Mr. Speaker, of course in this debate we are again hearing from the Liberals that they would like to take the word “cultural” out of the title because, as we have heard throughout many months of debate in this place and outside of it, the Liberals still accept that there is a possible defence of violence against women and girls in the name of culture.

We believe there is no such defence. We believe there is no such defence in the name of tradition or in the name of honour. Violence is violence. It is a crime, and we will not stand for that amendment or any of the others that would water down this important bill.

It is not surprising that this kind of proposal continues to come from the Liberal Party, because over 13 years in government it did nothing on these issues. Instead of waking up to the issue of human smuggling, the Liberals listed bringing exotic dancers to Canada, not in the hundreds but in the thousands, as a legitimate occupation under our temporary foreign worker program. Many of them went into the sex trade and many of them went into exploitative roles. We ended that and we are proud of it.

If I can throw members' minds back nine years, it was in 2006 that this process of reforming Canadian immigration began. We inherited backlogs and abuse. We still see an unwillingness from the Liberal Party of today to acknowledge that there had been abuse and that the residency rules for citizenship for permanent residents had been flouted. The immigrant investor program in effect brought some money as loans to provinces and territories but brought very few people to Canada, because there was an industry of consultants and lawyers who systematically sought to ensure that large populations of people could pretend they were living in Canada when in fact they were elsewhere. This was unacceptable. It was unacceptable to leave the immigration consultants' world unregulated, as the Liberals did not just for those 13 years in government but for decades.

That is why I am proud, as I know everyone is on our side, to be speaking to the zero tolerance for barbaric practices bill at report stage, not only because of its own merits but because it builds on a solid and wide legacy of achievement by this government over nine years.

Not only have we legislated to protect women and girls in the spousal program in our refugee streams across the board, but we have also legislated to remove foreign criminals faster from this country to make sure our asylum system is not open to abuse and to make sure that human smugglers do not have the incentive to bring people to our shores on unsafe journeys of the kind we see in the Mediterranean today, where thousands are dying every month. Those risks are unacceptable.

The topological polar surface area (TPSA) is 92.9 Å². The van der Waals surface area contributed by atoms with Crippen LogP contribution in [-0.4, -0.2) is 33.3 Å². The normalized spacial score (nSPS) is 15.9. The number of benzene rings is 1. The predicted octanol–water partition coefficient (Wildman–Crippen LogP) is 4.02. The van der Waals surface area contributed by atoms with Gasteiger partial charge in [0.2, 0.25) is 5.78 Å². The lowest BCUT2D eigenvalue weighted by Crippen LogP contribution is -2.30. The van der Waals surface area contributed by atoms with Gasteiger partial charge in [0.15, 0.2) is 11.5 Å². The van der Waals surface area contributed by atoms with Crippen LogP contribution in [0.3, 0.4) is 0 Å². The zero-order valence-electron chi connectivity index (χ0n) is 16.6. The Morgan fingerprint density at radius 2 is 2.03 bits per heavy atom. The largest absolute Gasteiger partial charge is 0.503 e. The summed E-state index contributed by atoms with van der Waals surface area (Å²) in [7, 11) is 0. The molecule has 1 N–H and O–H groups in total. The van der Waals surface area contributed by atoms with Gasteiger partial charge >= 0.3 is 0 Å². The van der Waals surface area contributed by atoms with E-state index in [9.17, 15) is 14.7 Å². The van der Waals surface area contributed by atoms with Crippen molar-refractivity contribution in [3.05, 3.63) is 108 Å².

Canada's generosity should not be generating new risk or putting people's lives at risk in new ways. We should be saving lives. That is exactly what we have been doing since these reforms came into effect, even as we have been strengthening the value of Canadian citizenship and restoring the pride that Canadians have always had, a pride that was threatened after the reforms the Liberals brought forward in 1977.

We have reformed every economic immigration program we have. The Liberals pointed to the federal skilled worker program, our flagship program, as their top achievement in immigration, yet it took six to eight years for people to come through that program, even at the beginning of our time in government, because it was very difficult for us to act in a minority situation. We have brought it to the point where last week I met someone in British Columbia who had been processed under express entry as a federal skilled worker in two weeks. That person gained the opportunity to be selected to come to Canada through a comparison that was made of her skills and education with those of other candidates. That is the way we need to go and that is the way we have gone.

We ended the failed immigrant investor program and replaced it with a start-up visa for entrepreneurs, the first in the world. We replaced it with an immigrant investor venture capital pilot program, which is bringing larger-scale resources into the venture capital sector, which has so much potential to bring a whole new generation of start-up companies through the various stages of growth and expansion to be major employers in Canada. We also launched the action plan for faster family reunification and the super visa.

We will never hear a Liberal mention any of these initiatives. They deny that they even exist, that 75,000 parents and grandparents have come to Canada in only three years or that 50,000 visitors have received super visas, the right to come to Canada for up to 10 years and to be here for up to two years at a time, with health insurance paid by the inviting party. It is a revolution in the ability of families to choose the right tool to allow them to come together for family occasions, for births, for weddings, and for anniversaries here in Canada. It has been of enormous benefit, as anyone who speaks to newcomer groups knows.

We have also enhanced our refugee programs, not just by agreeing to take 10,000 Syrian refugees this year, next year, and in the following year but also by focusing on the resettlement of the most vulnerable the world over. We see that with our current target of 23,000 Iraqi refugees, many of them from vulnerable religious and ethnic minorities, over 20,000 of whom are already here.